Understandably day 4 started a little late for us. One of my favourite things to do as a musician is to visit music stores wherever we go and though not part of the program, a bunch of us spent our afternoon marvelling at gear in music stores in Berlin such as Just Music and Pulse Percussion (highly recommend, the place is a goldmine for little things such as thumb pianos, xylophones and various Asian and African percussion instruments).
Analog section at Just Music
In the evening we headed to Musikbrauerei for Digital In Berlinʼs ‘10 Years in Sound Festivalʼ where we were treated to showcases by Erik Skodvin, Balago, Laura Cannell, Auf, Rian Treanor and my personal favourite, Ercklentz, Neumann and Suzuki who premiered as a trio. The Digital In Berlin Festival was particularly important as it was the first time I personally experienced music that was so avant garde and yet so soulful. At one point, I remember sitting on the floor and being so overwhelmed with emotion that I had tears in my eyes. I guess the experience will stay with me for a long time because it reminded me of how powerful a force music really can be. We went back to the hostel tired and yet strangely rejuvenated.
This was our only free day and we made the most of it by attending the Sunday flea market at Mauerpark. For many of us this was our maiden trip to Berlin so while some decided to take the day off to relax, we did all the touristy things such as museums, art galleries etc.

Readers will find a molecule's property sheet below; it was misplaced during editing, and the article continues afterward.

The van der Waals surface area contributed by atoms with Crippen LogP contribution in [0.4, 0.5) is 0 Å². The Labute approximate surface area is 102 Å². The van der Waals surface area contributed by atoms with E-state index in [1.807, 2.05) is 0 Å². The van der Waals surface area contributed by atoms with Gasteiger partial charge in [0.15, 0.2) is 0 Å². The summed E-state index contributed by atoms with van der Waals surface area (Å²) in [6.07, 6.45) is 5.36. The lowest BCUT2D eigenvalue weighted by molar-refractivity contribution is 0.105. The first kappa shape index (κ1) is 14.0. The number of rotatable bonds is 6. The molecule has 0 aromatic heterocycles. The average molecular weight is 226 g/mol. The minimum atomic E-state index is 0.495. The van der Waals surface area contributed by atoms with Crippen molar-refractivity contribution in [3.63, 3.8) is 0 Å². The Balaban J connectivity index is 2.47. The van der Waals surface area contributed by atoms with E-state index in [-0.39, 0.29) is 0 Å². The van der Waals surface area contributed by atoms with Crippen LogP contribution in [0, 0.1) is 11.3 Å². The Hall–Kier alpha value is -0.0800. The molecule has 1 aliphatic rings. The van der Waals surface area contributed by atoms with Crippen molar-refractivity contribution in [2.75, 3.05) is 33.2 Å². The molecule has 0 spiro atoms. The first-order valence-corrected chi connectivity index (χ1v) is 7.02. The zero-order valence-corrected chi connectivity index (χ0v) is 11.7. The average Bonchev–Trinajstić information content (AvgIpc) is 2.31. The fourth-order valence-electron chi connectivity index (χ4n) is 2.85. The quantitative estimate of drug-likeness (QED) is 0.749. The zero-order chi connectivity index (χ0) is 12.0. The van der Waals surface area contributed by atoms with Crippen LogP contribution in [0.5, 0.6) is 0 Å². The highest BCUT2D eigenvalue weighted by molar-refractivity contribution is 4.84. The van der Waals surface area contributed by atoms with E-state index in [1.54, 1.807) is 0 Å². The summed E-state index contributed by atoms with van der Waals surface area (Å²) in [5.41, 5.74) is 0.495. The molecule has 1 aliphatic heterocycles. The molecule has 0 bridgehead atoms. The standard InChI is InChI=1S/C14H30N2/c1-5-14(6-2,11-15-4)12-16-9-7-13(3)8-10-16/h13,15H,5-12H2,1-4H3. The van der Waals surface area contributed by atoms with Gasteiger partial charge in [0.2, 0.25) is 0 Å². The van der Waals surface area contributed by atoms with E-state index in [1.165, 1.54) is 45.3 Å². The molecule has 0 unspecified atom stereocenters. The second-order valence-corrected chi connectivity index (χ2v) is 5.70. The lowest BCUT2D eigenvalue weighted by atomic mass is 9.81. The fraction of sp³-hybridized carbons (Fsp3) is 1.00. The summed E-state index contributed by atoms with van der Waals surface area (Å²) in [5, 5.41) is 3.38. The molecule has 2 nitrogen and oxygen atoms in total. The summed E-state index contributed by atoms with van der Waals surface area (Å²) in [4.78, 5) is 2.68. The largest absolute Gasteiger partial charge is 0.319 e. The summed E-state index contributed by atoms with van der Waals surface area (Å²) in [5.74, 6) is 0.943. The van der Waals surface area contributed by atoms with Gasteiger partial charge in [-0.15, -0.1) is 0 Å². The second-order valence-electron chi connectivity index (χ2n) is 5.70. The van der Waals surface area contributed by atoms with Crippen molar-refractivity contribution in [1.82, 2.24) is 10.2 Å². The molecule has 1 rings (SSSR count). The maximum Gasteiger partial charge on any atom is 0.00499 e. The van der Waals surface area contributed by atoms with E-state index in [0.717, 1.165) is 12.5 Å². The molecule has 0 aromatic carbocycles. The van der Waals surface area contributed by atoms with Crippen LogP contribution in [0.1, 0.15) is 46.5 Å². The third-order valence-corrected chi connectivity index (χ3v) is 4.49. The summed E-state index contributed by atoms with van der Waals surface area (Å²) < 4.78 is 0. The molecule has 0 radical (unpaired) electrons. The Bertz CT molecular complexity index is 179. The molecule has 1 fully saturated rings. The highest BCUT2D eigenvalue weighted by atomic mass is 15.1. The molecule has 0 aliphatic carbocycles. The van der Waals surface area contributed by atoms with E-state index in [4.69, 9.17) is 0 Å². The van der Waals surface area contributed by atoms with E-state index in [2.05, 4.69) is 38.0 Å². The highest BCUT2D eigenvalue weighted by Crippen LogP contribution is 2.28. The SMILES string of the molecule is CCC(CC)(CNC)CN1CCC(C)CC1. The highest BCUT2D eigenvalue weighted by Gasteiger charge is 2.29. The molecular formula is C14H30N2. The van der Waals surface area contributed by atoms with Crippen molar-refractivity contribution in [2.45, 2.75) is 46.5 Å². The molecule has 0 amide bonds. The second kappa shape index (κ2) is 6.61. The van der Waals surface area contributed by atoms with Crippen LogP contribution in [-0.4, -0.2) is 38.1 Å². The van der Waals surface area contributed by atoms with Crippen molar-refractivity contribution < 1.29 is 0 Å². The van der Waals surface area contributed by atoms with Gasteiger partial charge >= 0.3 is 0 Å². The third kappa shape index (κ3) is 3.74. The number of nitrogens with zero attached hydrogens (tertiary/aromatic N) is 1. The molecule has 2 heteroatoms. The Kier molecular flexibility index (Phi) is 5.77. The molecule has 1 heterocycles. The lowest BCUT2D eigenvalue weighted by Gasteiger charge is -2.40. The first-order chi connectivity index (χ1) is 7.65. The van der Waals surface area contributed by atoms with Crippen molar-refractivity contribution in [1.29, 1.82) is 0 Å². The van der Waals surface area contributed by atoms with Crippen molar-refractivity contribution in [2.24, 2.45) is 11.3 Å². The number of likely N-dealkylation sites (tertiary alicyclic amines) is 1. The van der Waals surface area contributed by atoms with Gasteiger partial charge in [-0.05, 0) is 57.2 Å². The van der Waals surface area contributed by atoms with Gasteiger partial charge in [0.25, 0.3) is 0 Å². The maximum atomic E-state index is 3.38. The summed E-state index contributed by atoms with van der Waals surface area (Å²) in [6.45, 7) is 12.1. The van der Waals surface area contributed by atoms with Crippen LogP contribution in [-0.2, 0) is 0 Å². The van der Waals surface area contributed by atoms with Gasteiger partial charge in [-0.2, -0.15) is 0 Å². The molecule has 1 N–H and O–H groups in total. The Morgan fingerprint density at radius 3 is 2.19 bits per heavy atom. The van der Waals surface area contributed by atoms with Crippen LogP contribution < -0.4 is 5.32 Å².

Another wonderful part of the program was the day dedicated to individual internships. My mentor was Berlin-based musician Francesco Wilking and I spent my day at his studio learning basic skills such as how to properly mic instruments to editing and mixing a track. Although it all sounds very formal, we took breaks in between where I was taught a lot of tips and tricks to up my own production game.
Francesco Wilking at his studio
I sat in on Francesco working on a music title for a television series and it was interesting to learn his process, which, turns out is similar to mine – only infinitely more organised.
This was our last day before the Pop-Kultur Nachwuchs started; our day started with a trip to Musicpool Berlinʼs office. This was fruitful because many of the fellows are looking to eventually move to Berlin and Musicpool offers consultancy on various things and also organises get togethers for artists. Andrea Goetzke gave us insight on how the industry operates and some pointers on how to connect and sustain oneself in Berlin.
Next up was a visit to the Flux FM radio stationwhere we were given a tour of the floor and also crashed an ongoing program to promote our showcases at the Pop Kultur festival. The same building houses the famous Riverside Studios Berlin and we made an unexpected stop and marvelled at the beautiful rooms and had a chat with some of the residents there on the projects they were working on.
Trip to Flux FM
With the sun about to set, we were in the mood to unwind and our next destination was a boat ride along the city. There was music, there was barbecue and there was endless banter. Even though there were two days still left, this felt like a grand finale to our adventures in Berlin.